Poetry Workshop: Sestina
I thought there has been enough recovery time since the last workshop, which focused on the villanelle. So, let’s move on to the sestina.
The image above intimates that the sestina can be neatly labeled. Hmm, perhaps not. Below is a famous example by Elizabeth Bishop. I do like her work, if I haven’t mentioned that before. This offering is simply called, “Sestina.”
September rain falls on the house.
In the failing light, the old grandmother
sits in the kitchen with the child
beside the Little Marvel Stove,
reading the jokes from the almanac,
laughing and talking to hide her tears.
She thinks that her equinoctial tears
and the rain that beats on the roof of the house
were both foretold by the almanac,
but only known to a grandmother.
The iron kettle sings on the stove.
She cuts some bread and says to the child,
It’s time for tea now; but the child
is watching the teakettle’s small hard tears
dance like mad on the hot black stove,
the way the rain must dance on the house.
Tidying up, the old grandmother
hangs up the clever almanac
on its string. Birdlike, the almanac
hovers half open above the child,
hovers above the old grandmother
and her teacup full of dark brown tears.
She shivers and says she thinks the house
feels chilly, and puts more wood in the stove.
It was to be, says the Marvel Stove.
I know what I know, says the almanac.
With crayons the child draws a rigid house
and a winding pathway. Then the child
puts in a man with buttons like tears
and shows it proudly to the grandmother.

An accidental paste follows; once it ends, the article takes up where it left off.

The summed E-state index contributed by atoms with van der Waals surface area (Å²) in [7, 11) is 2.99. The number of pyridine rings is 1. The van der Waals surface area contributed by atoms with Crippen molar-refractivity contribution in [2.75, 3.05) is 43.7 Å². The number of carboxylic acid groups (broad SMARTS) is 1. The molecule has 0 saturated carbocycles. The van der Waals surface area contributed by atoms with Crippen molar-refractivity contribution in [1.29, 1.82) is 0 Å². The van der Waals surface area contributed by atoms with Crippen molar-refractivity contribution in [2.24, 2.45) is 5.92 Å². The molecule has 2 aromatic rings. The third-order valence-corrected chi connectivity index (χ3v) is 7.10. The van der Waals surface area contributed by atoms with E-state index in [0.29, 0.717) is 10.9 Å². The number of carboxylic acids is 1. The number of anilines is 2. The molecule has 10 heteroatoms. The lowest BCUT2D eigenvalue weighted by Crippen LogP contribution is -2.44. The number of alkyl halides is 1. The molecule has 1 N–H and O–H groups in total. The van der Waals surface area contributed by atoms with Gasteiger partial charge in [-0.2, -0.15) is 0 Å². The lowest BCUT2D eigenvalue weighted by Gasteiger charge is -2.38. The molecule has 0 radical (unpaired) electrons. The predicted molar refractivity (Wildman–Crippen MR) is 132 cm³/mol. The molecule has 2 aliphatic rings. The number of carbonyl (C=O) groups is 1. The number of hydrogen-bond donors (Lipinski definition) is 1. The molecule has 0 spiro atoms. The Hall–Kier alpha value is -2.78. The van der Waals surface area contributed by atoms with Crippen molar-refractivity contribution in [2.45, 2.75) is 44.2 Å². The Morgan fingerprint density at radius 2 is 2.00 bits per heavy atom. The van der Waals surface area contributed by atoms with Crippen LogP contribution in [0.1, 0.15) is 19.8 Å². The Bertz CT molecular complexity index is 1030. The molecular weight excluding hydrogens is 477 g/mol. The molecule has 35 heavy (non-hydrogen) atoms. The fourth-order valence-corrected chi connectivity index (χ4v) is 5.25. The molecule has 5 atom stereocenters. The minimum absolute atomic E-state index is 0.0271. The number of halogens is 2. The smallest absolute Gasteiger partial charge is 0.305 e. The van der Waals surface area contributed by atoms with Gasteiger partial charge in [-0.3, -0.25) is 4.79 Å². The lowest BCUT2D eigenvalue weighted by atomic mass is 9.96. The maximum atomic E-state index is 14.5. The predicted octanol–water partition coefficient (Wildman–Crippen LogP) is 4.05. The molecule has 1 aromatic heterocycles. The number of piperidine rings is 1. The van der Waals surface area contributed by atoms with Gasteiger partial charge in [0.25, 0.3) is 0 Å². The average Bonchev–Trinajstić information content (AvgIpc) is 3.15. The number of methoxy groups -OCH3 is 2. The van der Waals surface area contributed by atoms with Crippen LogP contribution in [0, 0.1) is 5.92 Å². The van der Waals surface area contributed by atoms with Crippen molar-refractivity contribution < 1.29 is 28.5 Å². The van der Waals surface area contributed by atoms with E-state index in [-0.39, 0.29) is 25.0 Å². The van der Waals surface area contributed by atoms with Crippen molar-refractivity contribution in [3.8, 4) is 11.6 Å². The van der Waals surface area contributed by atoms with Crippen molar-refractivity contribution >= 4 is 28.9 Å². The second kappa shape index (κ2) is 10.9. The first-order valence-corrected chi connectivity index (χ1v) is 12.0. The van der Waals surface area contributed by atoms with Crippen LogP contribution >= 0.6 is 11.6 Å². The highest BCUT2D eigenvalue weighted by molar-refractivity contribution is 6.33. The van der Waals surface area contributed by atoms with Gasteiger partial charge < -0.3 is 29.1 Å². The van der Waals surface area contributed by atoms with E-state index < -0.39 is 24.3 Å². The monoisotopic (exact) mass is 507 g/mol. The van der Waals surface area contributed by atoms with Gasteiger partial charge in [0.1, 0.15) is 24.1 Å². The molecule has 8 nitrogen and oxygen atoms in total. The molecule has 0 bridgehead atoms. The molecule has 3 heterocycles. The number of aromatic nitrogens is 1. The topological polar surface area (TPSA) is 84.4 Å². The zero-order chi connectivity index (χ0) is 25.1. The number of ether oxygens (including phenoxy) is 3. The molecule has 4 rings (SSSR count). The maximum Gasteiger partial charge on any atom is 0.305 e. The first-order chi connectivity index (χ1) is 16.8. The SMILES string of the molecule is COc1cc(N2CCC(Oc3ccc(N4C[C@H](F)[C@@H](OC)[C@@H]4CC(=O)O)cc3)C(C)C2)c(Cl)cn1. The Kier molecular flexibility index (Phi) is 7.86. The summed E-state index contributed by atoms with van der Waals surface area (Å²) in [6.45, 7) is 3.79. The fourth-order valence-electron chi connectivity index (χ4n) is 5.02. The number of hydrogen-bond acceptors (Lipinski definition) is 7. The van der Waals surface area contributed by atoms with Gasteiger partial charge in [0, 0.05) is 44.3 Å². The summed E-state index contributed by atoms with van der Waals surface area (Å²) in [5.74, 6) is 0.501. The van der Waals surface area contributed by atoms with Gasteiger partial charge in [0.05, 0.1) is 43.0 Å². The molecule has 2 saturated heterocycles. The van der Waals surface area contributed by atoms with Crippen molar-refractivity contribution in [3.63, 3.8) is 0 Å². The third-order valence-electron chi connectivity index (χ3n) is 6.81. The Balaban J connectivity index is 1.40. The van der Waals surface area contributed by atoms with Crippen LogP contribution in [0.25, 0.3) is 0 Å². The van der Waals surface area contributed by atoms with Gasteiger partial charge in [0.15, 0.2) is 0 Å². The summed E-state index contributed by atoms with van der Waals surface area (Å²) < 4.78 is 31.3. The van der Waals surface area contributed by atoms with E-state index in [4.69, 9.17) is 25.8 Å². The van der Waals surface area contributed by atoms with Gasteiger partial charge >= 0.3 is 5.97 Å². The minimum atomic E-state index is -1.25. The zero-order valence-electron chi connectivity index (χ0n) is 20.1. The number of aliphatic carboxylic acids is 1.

But secretly, while the grandmother
busies herself about the stove,
the little moons fall down like tears
from between the pages of the almanac
into the flower bed the child
has carefully placed in the front of the house.
Time to plant tears, says the almanac.
The grandmother sings to the marvelous stove
and the child draws another inscrutable house
Anything standout? Anything noticeable? Yes, there are repeating words. Six of them. Nicely done. Sestina–six: yup, there is a definite connection.
A sestina according to the Bing dictionary:
Definition of sestina (n)Bing Dictionary
- [ se stéenə ]
- form of poem: a poem of six six-line stanzas and a three-line envoy or, with the last words of the first six lines repeated, in different order, at the ends of the other lines
Using Bishop’s model, let’s explore how that really works.
Oh, by the way–if you are one of those who groove on numbers more than poetry, you will really like sestinas, because it’s all about patterns.
Okay. Here we go:
The structure of a sestina, in this case, Bishop’s “Sestina,” is six stanzas of six lines with a three line envoy (the conclusion of the literary work). The pattern is: 123456; 615243; 364125; 532614; 451362; 246531 with the envoy as 531 or 135. Return to the poem and decide which six words repeat throughout the poem.
If you really want to see how a sestina works without all the extra word wading go check out “Six Words” by Lloyd Schwartz. Very, very clever.
Well, that wraps up another National Poetry Month. Thanks for stopping by. I hope you learned a bit along the way, and appreciated new-to-you poets and their poetry.